Sunday, April 18th 2021, 10:27 am - An unrelated ship in the general vicinity of Port Fourchon, La. recorded a wind gust of 188 km/h, equivalent to a Category 3 hurricane.
While ships capsizing during rough waters at sea is not unheard of, this particular storm that sank a vessel on Tuesday had some extraordinary powers.
A commercial ship encountered a strong thunderstorm while churning off the Louisiana coast, capsizing amid fierce winds and heavy rain. Nineteen people were on board, with several bodies recovered and about half of the crew still missing.
The 129-foot Seacor Power liftboat came across a line of potent thunderstorms shortly after launching from Port Fourchon Tuesday afternoon. The ship was around 13 kilometres south of the port when it issued a distress call just before 4:30 p.m.
A U.S. Coast Guard boat heads toward a capsized 175-foot, commercial liftboat April 13, searching for people in the water about 13 kilometres south of Grand Isle, La. Photo: Glenn Harris/U.S. Coast Guard District 8.
HOW STRONG WAS THE THUNDERSTORM?
The thunderstorm development resulted from a stationary front positioned across Louisiana and other Gulf Coast states. It was considered to be a mesoscale convective system -- a long-lasting, large-scale cluster of storms that are typical of producing very heavy rain, powerful winds, flooding and tornadoes.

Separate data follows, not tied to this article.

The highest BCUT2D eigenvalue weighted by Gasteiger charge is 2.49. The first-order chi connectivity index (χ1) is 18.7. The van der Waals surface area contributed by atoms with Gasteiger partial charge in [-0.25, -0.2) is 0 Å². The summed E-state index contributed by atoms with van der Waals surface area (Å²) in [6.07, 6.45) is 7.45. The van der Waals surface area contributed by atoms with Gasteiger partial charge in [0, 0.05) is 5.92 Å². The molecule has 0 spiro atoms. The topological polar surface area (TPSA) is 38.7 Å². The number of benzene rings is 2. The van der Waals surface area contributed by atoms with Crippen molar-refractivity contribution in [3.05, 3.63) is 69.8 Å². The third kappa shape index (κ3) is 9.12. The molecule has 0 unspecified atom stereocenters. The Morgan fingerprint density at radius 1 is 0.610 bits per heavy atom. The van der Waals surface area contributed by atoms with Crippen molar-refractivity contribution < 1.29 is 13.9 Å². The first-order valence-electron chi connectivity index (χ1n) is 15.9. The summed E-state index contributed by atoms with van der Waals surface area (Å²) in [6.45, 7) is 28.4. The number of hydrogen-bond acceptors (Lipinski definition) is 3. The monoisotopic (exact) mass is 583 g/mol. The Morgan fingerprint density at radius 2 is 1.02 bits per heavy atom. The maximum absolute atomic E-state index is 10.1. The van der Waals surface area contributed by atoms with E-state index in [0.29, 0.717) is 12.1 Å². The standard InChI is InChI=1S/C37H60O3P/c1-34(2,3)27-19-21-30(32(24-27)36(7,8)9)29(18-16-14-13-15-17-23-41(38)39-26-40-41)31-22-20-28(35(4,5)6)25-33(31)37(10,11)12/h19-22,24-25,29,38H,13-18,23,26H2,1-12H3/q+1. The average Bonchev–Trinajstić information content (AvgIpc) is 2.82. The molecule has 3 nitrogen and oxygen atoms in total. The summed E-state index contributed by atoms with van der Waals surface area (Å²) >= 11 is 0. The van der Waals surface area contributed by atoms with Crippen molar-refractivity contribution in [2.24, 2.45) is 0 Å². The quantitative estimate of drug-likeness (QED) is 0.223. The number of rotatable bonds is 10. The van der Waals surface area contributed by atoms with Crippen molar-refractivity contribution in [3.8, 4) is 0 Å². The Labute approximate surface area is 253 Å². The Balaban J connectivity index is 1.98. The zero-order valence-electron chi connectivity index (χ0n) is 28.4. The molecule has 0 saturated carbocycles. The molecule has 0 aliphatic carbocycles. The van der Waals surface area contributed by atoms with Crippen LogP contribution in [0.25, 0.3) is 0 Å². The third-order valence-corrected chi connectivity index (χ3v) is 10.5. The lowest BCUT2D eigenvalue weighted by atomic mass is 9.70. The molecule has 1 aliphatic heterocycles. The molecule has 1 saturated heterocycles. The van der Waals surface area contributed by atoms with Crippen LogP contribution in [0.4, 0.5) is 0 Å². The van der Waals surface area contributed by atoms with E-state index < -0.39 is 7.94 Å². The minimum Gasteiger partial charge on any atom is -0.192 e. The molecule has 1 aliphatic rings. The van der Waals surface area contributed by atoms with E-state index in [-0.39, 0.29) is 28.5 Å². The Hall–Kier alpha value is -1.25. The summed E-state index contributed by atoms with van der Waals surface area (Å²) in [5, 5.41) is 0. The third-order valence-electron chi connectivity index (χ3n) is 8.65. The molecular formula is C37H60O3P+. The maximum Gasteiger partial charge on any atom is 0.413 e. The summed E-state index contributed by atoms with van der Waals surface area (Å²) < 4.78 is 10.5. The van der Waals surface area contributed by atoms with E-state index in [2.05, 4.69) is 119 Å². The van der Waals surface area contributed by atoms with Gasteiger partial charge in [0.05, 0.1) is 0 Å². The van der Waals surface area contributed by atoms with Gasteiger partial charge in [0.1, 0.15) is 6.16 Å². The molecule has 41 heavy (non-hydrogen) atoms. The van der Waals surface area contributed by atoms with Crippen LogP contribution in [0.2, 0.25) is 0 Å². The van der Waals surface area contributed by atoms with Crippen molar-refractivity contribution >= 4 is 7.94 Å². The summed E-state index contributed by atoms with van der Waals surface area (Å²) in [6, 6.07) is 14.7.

A special marine warning was in place for the potential for steep waves for the coastal waters in and near Port Fourchon, La.
The system trekked across fairly rapidly, possibly faster than the ship's crew could handle in a reactionary manner. The storm also strengthened as it moved offshore.
So, how powerful was it?
High waves and winds of 64-96 km/h were reported at surrounding land stations, persisting as long as 12 hours after the boat capsized. An unrelated ship in the general vicinity of Port Fourchon recorded a wind gust of 188 km/h, equivalent to a Category 3 hurricane.
The crew of the Coast Guard Cutter Glenn Harris pulls a person from the water April 13 after a 175-foot commercial liftboat capsized close to 13 kilometres south of Grand Isle, La. Photo: Glenn Harris/U.S. Coast Guard District 8.
To make matters worse, a phenomena known as gravity waves was believed to have been a factor in the ship capsizing.
The U.S. National Weather Service stated that gravity waves had was contained below a strong temperature inversion -- an increase of the air temperature with height -- slightly above the surface, approximately the lowest 1,500 feet of the atmosphere. That reversal resulted in "waves of stronger winds mixing down in gusts over land, and sustained gales with storm-force gusts over larger water bodies."
"The key with the gravity waves/temperature inversion is that it allowed for stronger winds to reach the surface, so not technically making it have hurricane strength, but allowing for some of the stronger upper winds to mix down," said Jessie Uppal, a meteorologist at The Weather Network.
Thumbnail courtesy of Glenn Harris/U.S. Coast Guard District 8.